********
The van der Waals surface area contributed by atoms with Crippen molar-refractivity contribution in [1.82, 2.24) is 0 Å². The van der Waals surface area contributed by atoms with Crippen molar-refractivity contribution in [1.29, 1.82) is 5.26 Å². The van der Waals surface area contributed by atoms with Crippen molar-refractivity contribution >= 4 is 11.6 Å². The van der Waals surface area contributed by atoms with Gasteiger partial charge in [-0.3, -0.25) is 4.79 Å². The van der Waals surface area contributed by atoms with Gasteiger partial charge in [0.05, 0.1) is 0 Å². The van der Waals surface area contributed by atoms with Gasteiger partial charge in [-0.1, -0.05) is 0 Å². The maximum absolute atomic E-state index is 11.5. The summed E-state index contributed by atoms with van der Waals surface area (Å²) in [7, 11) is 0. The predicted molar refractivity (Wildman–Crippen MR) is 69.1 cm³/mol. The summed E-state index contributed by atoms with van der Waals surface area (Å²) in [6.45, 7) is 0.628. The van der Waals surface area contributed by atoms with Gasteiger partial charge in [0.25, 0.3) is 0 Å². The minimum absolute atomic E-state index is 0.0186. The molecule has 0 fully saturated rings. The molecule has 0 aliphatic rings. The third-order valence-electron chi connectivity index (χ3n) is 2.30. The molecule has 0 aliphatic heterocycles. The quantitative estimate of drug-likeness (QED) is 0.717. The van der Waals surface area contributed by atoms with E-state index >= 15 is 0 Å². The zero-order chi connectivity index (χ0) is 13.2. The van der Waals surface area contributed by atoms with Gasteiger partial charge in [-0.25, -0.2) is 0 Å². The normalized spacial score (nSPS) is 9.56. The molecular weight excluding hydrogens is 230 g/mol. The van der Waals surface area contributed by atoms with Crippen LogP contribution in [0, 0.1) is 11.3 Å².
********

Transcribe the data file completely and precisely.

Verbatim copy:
The van der Waals surface area contributed by atoms with Crippen molar-refractivity contribution in [1.82, 2.24) is 0 Å². The van der Waals surface area contributed by atoms with Crippen molar-refractivity contribution in [1.29, 1.82) is 5.26 Å². The van der Waals surface area contributed by atoms with Crippen molar-refractivity contribution >= 4 is 11.6 Å². The van der Waals surface area contributed by atoms with Gasteiger partial charge in [-0.3, -0.25) is 4.79 Å². The van der Waals surface area contributed by atoms with Gasteiger partial charge in [0.05, 0.1) is 0 Å². The van der Waals surface area contributed by atoms with Gasteiger partial charge in [-0.1, -0.05) is 0 Å². The maximum absolute atomic E-state index is 11.5. The summed E-state index contributed by atoms with van der Waals surface area (Å²) in [7, 11) is 0. The predicted molar refractivity (Wildman–Crippen MR) is 69.1 cm³/mol. The summed E-state index contributed by atoms with van der Waals surface area (Å²) in [6.45, 7) is 0.628. The van der Waals surface area contributed by atoms with Gasteiger partial charge in [0.25, 0.3) is 0 Å². The minimum absolute atomic E-state index is 0.0186. The molecule has 0 fully saturated rings. The molecule has 0 aliphatic rings. The third-order valence-electron chi connectivity index (χ3n) is 2.30. The molecule has 0 aliphatic heterocycles. The quantitative estimate of drug-likeness (QED) is 0.717. The van der Waals surface area contributed by atoms with E-state index >= 15 is 0 Å². The zero-order chi connectivity index (χ0) is 13.2. The van der Waals surface area contributed by atoms with Gasteiger partial charge in [-0.25, -0.2) is 0 Å². The normalized spacial score (nSPS) is 9.56. The molecular weight excluding hydrogens is 230 g/mol. The van der Waals surface area contributed by atoms with Crippen LogP contribution in [0, 0.1) is 11.3 Å².